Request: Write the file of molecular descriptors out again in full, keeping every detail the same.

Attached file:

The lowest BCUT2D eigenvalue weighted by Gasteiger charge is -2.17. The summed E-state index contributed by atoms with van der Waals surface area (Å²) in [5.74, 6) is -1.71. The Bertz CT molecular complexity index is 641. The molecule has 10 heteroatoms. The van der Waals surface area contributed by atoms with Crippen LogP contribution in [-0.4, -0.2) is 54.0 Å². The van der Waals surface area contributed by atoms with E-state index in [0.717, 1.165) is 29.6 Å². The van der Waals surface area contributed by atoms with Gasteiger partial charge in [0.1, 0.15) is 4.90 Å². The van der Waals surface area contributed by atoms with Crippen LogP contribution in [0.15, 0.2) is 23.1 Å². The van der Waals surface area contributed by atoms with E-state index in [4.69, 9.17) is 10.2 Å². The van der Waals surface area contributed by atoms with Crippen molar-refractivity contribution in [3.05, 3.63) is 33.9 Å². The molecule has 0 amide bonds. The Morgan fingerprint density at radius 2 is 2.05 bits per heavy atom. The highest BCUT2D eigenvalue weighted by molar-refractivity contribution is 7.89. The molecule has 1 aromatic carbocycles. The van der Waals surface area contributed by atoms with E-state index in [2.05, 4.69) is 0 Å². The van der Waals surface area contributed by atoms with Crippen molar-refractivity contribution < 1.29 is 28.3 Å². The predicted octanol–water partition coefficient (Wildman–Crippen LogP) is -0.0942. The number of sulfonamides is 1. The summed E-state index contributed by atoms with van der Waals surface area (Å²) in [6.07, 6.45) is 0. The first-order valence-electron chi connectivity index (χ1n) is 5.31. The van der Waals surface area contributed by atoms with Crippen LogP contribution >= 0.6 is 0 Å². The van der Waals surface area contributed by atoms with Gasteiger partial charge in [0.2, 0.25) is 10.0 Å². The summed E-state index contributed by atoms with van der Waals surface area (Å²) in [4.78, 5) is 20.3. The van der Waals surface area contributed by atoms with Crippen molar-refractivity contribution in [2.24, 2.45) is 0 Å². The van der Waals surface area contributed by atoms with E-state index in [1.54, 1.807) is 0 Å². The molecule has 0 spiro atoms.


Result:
The lowest BCUT2D eigenvalue weighted by Gasteiger charge is -2.17. The summed E-state index contributed by atoms with van der Waals surface area (Å²) in [5.74, 6) is -1.71. The Bertz CT molecular complexity index is 641. The molecule has 10 heteroatoms. The van der Waals surface area contributed by atoms with Crippen LogP contribution in [-0.4, -0.2) is 54.0 Å². The van der Waals surface area contributed by atoms with E-state index in [0.717, 1.165) is 29.6 Å². The van der Waals surface area contributed by atoms with Gasteiger partial charge in [0.1, 0.15) is 4.90 Å². The van der Waals surface area contributed by atoms with Crippen LogP contribution in [0.15, 0.2) is 23.1 Å². The van der Waals surface area contributed by atoms with E-state index in [4.69, 9.17) is 10.2 Å². The van der Waals surface area contributed by atoms with Crippen molar-refractivity contribution in [3.05, 3.63) is 33.9 Å². The molecule has 0 amide bonds. The Morgan fingerprint density at radius 2 is 2.05 bits per heavy atom. The highest BCUT2D eigenvalue weighted by molar-refractivity contribution is 7.89. The molecule has 1 aromatic carbocycles. The van der Waals surface area contributed by atoms with E-state index in [2.05, 4.69) is 0 Å². The van der Waals surface area contributed by atoms with Crippen molar-refractivity contribution < 1.29 is 28.3 Å². The predicted octanol–water partition coefficient (Wildman–Crippen LogP) is -0.0942. The number of sulfonamides is 1. The summed E-state index contributed by atoms with van der Waals surface area (Å²) in [6.07, 6.45) is 0. The first-order valence-electron chi connectivity index (χ1n) is 5.31. The van der Waals surface area contributed by atoms with Crippen LogP contribution >= 0.6 is 0 Å². The van der Waals surface area contributed by atoms with Gasteiger partial charge in [0.2, 0.25) is 10.0 Å². The summed E-state index contributed by atoms with van der Waals surface area (Å²) in [4.78, 5) is 20.3. The van der Waals surface area contributed by atoms with Crippen molar-refractivity contribution in [2.24, 2.45) is 0 Å². The van der Waals surface area contributed by atoms with E-state index in [1.54, 1.807) is 0 Å². The molecule has 0 spiro atoms.